The most important thing is to avoid the problem of technological disruption that happened at the beginning of Joomla. Apart from some cases of incompatible themes/extensions, I managed several migrations without loss joomal 3 -> joomla 4
Thanks to the developers
The migration help tool is fundamental and should certainly be improved!
Many distributions or software adopt versions with some "technological break" every 2 years and minor versions every 6 months.
In form, the regularity is reassuring for everyone.
Some devs are strict in supporting their extensions with versions of joomla. Others are very lax in still supporting joomla 1.5! Perhaps a happy medium by reassuring, but insisting on the need to migrate to joomla 4 if his site is more than 5 years old?
In my opinion, it is not for users or developers to have the leadership. A global cms without developers OR without users dies quickly. Respect and benevolence are an additional guarantee for the durability of a community project.
I dream of a big consultation of users for fundamental needs (distribute 20 points on all proposals, like uservoice)
Very nice but in the article we only read about the technical aspects. I can't see anything for end users here.
I see one more break compatibility between version 4 and 5
Deal developers and strategy / planning new Joomla 5 ... NO no more break compatibility! Next Joomla must be backward compatibility. End and period!
It is impossible to run a business where every two years I will not be sure that the developer will update his extension, the plug I rely on.
Sorry but nobody.. nobody asks users what they need in the new version. (for now )
- core joomla 4 not support open graph - really social media is everywhere... You have to rely on a plugin .. and if someone does not update it to version 5?
I have the impression that Technologically Joomla wants to be Top of Top (this good) but she has forgotten who uses this CMS and what it is used for.
I have been tracking the Joomla market since mambo times. Every new versions shrink market. No market -> no people. No people -> no developers. No developers -> No money. No money -> No cms.
Sometimes I see that there are people on Github who propose a good solution, but the developers kill these ideas because they don't like them.
Idea for improve.
- Download online extensions (Checking compliance with the version and subversion.)
- Better UX for SEO meta etc.
- Better UX for multilang translations.
- Login via social-media / mail
- Restore open graph and expand it to meet the requirements of other platforms.
- Maintenance backward compatibility at last 5-6y.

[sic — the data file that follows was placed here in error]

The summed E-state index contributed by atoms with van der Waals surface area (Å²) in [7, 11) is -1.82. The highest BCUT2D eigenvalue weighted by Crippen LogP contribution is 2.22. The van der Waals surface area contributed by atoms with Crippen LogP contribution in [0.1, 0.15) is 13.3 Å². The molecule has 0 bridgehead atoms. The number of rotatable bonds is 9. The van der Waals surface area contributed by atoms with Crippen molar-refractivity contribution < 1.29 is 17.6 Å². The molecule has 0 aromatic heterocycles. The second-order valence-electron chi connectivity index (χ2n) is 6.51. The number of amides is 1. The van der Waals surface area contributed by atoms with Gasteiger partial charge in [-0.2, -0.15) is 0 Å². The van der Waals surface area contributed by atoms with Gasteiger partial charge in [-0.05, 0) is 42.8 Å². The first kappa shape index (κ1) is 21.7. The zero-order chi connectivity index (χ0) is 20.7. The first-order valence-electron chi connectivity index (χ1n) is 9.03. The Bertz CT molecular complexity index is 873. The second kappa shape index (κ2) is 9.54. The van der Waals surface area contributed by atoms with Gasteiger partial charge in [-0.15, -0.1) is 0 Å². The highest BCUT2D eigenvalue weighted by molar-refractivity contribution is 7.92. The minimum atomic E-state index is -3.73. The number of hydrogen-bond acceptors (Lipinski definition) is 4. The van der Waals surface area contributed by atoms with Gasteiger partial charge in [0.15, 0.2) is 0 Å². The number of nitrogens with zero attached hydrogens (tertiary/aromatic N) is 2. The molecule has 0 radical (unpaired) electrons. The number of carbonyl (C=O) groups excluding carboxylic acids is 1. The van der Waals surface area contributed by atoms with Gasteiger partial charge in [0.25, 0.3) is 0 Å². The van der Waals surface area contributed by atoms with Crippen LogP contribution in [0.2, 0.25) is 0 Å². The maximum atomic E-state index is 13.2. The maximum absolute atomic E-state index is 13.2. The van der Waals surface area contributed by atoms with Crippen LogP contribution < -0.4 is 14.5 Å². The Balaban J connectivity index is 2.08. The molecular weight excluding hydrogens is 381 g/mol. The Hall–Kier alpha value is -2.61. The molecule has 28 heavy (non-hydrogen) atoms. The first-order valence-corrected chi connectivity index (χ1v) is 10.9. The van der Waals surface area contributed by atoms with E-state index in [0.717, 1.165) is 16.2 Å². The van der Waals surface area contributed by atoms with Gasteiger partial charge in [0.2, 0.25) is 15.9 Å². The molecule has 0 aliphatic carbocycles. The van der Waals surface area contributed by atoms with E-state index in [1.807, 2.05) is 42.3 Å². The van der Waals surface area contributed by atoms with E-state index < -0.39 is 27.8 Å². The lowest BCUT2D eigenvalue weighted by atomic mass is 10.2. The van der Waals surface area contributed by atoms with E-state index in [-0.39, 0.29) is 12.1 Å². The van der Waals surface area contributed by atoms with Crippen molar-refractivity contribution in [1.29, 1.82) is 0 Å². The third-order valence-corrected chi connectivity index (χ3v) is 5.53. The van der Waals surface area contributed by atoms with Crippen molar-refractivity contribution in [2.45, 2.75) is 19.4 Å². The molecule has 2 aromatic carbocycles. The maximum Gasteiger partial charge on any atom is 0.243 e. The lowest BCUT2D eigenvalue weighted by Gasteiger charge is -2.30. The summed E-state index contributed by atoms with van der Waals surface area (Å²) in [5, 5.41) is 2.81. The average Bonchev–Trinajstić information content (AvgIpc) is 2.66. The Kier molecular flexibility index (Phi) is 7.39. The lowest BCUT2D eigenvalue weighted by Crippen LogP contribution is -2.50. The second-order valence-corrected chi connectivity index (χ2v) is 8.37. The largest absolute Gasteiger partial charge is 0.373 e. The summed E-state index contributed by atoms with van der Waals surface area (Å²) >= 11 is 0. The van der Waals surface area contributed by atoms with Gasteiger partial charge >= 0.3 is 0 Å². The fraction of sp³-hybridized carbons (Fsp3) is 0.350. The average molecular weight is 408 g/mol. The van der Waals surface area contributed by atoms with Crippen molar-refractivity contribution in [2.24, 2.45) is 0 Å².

- Template should, will be run a cross several major version. (So that the created website could survive 10 years with core Joomla updates.)
- Ensuring that the big third companies like SAAS would like to write extensions/plugins/integrations for Joomla! (marketing team make a deal advert, sponsorship, article about company, advert on social media etc.).
I also think it's time to change your approach a bit and start rewarding ($$) people who develop joomla and they spend time creating documentation or marketing. You have to develop a system that will encourage people to contribute. Something like an annual award for category xyz and some money $$$ Voting people from staff and users. (MVP)
The same should be the remuneration system for people who find security issue. A little award for finders.
Here you have a revolutionary idea, fully support Joomla 4 and Joomla 3 until J3 reaches the end of life, and then you can move the development efforts to Joomla 5.
As an exercise, Production could help the organization to migrate the sites to Joomla 4 in the best possible way to showcase Joomla 4.
It's good that some folks start thinking about Joomla 5 right now, I don't see that as a problem in itself.
However I'm concerned that once again the focus seems to be on matters that I don't think are important to actual Joomla users.
So I'd love to see the focus move off the PHP internals, the framework - which I believe is vastly enough for anything anyone would want to do with Joomla and:
- stay 100% backward compatible PHP-wise for the foreseeable future, even across main versions release
- focus entirely on the admin, and user experience in general, bringing it more in line with modern user interface and experience that most people are used to in their daily life.
Joomla 4 interface was a nice visual refresh but it still is the same old full-page reload experience and as such is not exactly on par with what people use daily so there's a lot of room for improvements here, improvement that should bring value to the project's users.
As a side and more technical note, it'd be really interesting to allow the Joomla API application to share sessions with admin or frontend, so that the API can be used with regular user credentials, and therefore benefit from Joomla native ACL. Currently, this is a strong limitation of the API.